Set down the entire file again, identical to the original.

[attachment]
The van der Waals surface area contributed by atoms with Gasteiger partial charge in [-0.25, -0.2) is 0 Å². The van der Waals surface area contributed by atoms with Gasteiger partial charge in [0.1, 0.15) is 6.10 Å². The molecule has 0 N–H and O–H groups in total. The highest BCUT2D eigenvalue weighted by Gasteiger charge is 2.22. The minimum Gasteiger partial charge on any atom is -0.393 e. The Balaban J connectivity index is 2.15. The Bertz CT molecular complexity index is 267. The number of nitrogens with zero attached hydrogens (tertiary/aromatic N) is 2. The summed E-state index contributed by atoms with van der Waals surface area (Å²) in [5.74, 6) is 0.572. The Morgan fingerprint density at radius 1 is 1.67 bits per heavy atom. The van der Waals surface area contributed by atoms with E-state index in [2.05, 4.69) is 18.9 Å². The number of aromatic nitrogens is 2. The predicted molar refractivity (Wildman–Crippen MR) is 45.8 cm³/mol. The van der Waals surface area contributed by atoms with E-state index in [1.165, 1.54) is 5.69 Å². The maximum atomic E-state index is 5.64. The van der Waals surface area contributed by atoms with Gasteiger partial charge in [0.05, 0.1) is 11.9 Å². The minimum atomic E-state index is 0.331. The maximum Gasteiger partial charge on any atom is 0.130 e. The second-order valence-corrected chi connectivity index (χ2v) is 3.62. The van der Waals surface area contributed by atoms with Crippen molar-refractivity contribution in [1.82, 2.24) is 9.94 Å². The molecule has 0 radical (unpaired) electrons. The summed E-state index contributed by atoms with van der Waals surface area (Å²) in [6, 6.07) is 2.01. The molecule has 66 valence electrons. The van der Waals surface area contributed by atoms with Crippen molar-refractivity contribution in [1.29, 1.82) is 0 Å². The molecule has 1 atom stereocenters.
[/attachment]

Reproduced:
The van der Waals surface area contributed by atoms with Gasteiger partial charge in [-0.25, -0.2) is 0 Å². The van der Waals surface area contributed by atoms with Gasteiger partial charge in [0.1, 0.15) is 6.10 Å². The molecule has 0 N–H and O–H groups in total. The highest BCUT2D eigenvalue weighted by Gasteiger charge is 2.22. The minimum Gasteiger partial charge on any atom is -0.393 e. The Balaban J connectivity index is 2.15. The Bertz CT molecular complexity index is 267. The number of nitrogens with zero attached hydrogens (tertiary/aromatic N) is 2. The summed E-state index contributed by atoms with van der Waals surface area (Å²) in [5.74, 6) is 0.572. The Morgan fingerprint density at radius 1 is 1.67 bits per heavy atom. The van der Waals surface area contributed by atoms with E-state index in [2.05, 4.69) is 18.9 Å². The number of aromatic nitrogens is 2. The predicted molar refractivity (Wildman–Crippen MR) is 45.8 cm³/mol. The van der Waals surface area contributed by atoms with E-state index in [1.165, 1.54) is 5.69 Å². The maximum atomic E-state index is 5.64. The van der Waals surface area contributed by atoms with Gasteiger partial charge in [0.05, 0.1) is 11.9 Å². The minimum atomic E-state index is 0.331. The maximum Gasteiger partial charge on any atom is 0.130 e. The second-order valence-corrected chi connectivity index (χ2v) is 3.62. The van der Waals surface area contributed by atoms with Crippen molar-refractivity contribution in [1.82, 2.24) is 9.94 Å². The molecule has 0 radical (unpaired) electrons. The summed E-state index contributed by atoms with van der Waals surface area (Å²) in [6, 6.07) is 2.01. The molecule has 66 valence electrons. The van der Waals surface area contributed by atoms with Crippen molar-refractivity contribution in [1.29, 1.82) is 0 Å². The molecule has 1 atom stereocenters.